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Sensitivity analysis of the aquatic pesticide fate models in SYNOPS and their parametrization for Switzerland

de Baan, Laura
The Science of the total environment 2020 v.715 pp. 136881
climate, drainage, models, pesticide application, pesticides, risk, risk reduction, runoff, soil, surface water, Germany, Switzerland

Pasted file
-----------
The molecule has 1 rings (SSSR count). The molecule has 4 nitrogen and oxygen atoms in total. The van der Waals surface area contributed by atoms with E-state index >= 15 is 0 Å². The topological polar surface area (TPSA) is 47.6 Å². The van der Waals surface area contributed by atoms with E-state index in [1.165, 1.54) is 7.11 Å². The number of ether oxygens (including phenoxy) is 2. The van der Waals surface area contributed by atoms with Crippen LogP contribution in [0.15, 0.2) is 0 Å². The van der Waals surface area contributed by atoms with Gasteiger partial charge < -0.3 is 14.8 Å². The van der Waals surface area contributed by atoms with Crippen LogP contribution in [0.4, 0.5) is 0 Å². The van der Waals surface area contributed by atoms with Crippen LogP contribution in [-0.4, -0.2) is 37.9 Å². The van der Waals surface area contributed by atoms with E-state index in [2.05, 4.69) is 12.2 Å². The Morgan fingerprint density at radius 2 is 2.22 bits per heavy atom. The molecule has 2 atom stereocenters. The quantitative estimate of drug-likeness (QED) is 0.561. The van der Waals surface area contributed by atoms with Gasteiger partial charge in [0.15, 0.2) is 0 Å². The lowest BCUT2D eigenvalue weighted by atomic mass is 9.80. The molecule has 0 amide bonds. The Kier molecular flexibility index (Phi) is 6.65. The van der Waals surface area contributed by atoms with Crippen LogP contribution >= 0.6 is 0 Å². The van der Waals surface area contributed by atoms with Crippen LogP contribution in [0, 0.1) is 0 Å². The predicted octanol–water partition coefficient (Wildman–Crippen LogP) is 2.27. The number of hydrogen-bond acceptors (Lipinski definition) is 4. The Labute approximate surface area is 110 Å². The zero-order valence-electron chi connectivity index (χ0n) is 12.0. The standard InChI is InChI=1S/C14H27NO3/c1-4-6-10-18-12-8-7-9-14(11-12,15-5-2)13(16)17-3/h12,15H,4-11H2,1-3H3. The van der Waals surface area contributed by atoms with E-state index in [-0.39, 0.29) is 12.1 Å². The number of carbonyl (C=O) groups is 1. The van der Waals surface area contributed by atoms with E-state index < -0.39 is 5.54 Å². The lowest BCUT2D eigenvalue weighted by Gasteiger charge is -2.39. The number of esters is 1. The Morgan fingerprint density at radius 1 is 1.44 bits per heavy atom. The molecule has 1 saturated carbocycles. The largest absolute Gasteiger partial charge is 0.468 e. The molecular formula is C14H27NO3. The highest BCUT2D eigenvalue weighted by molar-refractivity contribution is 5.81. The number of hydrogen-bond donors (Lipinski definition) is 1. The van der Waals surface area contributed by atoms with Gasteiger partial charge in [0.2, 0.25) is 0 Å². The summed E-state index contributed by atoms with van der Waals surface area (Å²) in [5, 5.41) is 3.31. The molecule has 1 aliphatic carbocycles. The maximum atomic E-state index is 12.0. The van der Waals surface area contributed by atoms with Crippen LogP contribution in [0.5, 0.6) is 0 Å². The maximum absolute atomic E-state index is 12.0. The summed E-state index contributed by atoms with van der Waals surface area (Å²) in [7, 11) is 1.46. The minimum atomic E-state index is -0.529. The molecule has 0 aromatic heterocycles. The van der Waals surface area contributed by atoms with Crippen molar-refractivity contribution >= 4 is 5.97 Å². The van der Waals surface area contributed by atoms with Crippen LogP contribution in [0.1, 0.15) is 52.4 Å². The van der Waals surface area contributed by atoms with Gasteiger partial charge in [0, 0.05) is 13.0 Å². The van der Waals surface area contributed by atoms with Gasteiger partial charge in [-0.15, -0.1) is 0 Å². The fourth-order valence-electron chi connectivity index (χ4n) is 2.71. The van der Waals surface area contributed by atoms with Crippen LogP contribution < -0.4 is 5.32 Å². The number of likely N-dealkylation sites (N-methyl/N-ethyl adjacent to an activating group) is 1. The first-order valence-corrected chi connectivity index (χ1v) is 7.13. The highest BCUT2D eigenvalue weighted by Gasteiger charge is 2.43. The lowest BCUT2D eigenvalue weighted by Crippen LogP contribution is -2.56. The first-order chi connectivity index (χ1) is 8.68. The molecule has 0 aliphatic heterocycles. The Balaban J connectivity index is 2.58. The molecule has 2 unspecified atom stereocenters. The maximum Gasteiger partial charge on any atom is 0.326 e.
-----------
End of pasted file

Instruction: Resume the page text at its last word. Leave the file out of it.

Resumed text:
The model SYNOPS was developed to calculate national risk indicators for assessing the aquatic and terrestrial risk potential of pesticides in Germany. For Switzerland, a national aquatic risk indicator is currently being developed based on SYNOPS. It aims at evaluating long-term trends in aquatic risks based on changing pesticide usage and risk mitigation measures. In a first step, parameters of the fate models of SYNOPS were parametrized for the Swiss geographical context. Apart from data about pesticides and their specific usage, SYNOPS requires information about climate, soil and site-specific properties and crop stage. Based on these inputs, SYNOPS calculates the predicted environmental concentrations (PEC) of pesticides in water bodies and the associated exposure-toxicity-ratios (i.e., risks). To consider the effects of risk mitigation measures in risk indicators, a realistic representation of the contribution of different routes of entry (run-off, erosion, drainage, drift) is essential. To parametrize SYNOPS, a sensitivity analysis of the aquatic transport and fate models of SYNOPS was conducted: realistic ranges of Swiss-specific parameters and their combinations were defined and used as input for the sensitivity analysis. The impacts of input parameters on total PEC values and on the contribution of different routes of entry were analyzed. The sensitivity analysis revealed that slope and KOC were the parameters with the highest impact on pesticide concentration and that run-off was the dominant route of entry in most tested scenarios. From over 40,000 tested environmental scenarios, a reduced set of 75–113 environmental scenarios was finally selected, which predicted similar PEC values and comparable contributions of different routes of entry compared with the full set. With the parametrization and reduction of used environmental scenarios, fate calculations became more efficient and realistic for Swiss conditions. The findings of this study provide a solid basis for developing a national aquatic risk indicator using SYNOPS.